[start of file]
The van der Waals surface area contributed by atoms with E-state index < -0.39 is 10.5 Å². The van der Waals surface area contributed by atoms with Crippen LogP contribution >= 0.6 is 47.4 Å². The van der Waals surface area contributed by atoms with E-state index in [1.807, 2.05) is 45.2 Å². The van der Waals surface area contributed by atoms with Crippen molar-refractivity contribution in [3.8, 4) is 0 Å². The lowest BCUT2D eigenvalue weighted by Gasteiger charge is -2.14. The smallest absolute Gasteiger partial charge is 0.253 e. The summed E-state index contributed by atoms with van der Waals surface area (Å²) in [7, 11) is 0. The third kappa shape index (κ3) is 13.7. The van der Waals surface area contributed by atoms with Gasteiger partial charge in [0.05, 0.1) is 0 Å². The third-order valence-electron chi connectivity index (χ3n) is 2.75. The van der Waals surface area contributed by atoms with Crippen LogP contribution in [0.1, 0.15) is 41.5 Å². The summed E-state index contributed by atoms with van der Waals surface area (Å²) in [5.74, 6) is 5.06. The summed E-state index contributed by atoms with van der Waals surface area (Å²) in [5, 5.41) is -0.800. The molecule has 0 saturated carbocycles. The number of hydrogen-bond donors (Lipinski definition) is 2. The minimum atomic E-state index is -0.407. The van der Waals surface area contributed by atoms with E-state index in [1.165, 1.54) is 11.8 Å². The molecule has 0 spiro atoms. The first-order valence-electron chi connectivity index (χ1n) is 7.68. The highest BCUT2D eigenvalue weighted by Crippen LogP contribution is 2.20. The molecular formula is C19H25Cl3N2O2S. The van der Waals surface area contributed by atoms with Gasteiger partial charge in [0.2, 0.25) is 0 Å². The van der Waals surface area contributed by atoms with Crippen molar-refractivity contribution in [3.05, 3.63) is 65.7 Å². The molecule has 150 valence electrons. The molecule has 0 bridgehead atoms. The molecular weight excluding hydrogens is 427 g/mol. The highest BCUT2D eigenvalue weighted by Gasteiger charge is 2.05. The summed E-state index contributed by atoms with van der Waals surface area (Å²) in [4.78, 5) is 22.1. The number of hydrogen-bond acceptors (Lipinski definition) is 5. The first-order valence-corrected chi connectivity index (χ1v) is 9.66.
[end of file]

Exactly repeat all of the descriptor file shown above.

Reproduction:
The van der Waals surface area contributed by atoms with E-state index < -0.39 is 10.5 Å². The van der Waals surface area contributed by atoms with Crippen LogP contribution >= 0.6 is 47.4 Å². The van der Waals surface area contributed by atoms with E-state index in [1.807, 2.05) is 45.2 Å². The van der Waals surface area contributed by atoms with Crippen molar-refractivity contribution in [3.8, 4) is 0 Å². The lowest BCUT2D eigenvalue weighted by Gasteiger charge is -2.14. The smallest absolute Gasteiger partial charge is 0.253 e. The summed E-state index contributed by atoms with van der Waals surface area (Å²) in [7, 11) is 0. The third kappa shape index (κ3) is 13.7. The van der Waals surface area contributed by atoms with Gasteiger partial charge in [0.05, 0.1) is 0 Å². The third-order valence-electron chi connectivity index (χ3n) is 2.75. The van der Waals surface area contributed by atoms with Crippen LogP contribution in [0.1, 0.15) is 41.5 Å². The summed E-state index contributed by atoms with van der Waals surface area (Å²) in [5.74, 6) is 5.06. The summed E-state index contributed by atoms with van der Waals surface area (Å²) in [5, 5.41) is -0.800. The molecule has 0 saturated carbocycles. The number of hydrogen-bond donors (Lipinski definition) is 2. The minimum atomic E-state index is -0.407. The van der Waals surface area contributed by atoms with E-state index in [1.165, 1.54) is 11.8 Å². The molecule has 0 spiro atoms. The first-order valence-electron chi connectivity index (χ1n) is 7.68. The highest BCUT2D eigenvalue weighted by Crippen LogP contribution is 2.20. The molecular formula is C19H25Cl3N2O2S. The van der Waals surface area contributed by atoms with Gasteiger partial charge in [0.2, 0.25) is 0 Å². The van der Waals surface area contributed by atoms with Crippen molar-refractivity contribution in [3.05, 3.63) is 65.7 Å². The molecule has 150 valence electrons. The molecule has 0 bridgehead atoms. The molecular weight excluding hydrogens is 427 g/mol. The highest BCUT2D eigenvalue weighted by Gasteiger charge is 2.05. The summed E-state index contributed by atoms with van der Waals surface area (Å²) in [4.78, 5) is 22.1. The number of hydrogen-bond acceptors (Lipinski definition) is 5. The first-order valence-corrected chi connectivity index (χ1v) is 9.66.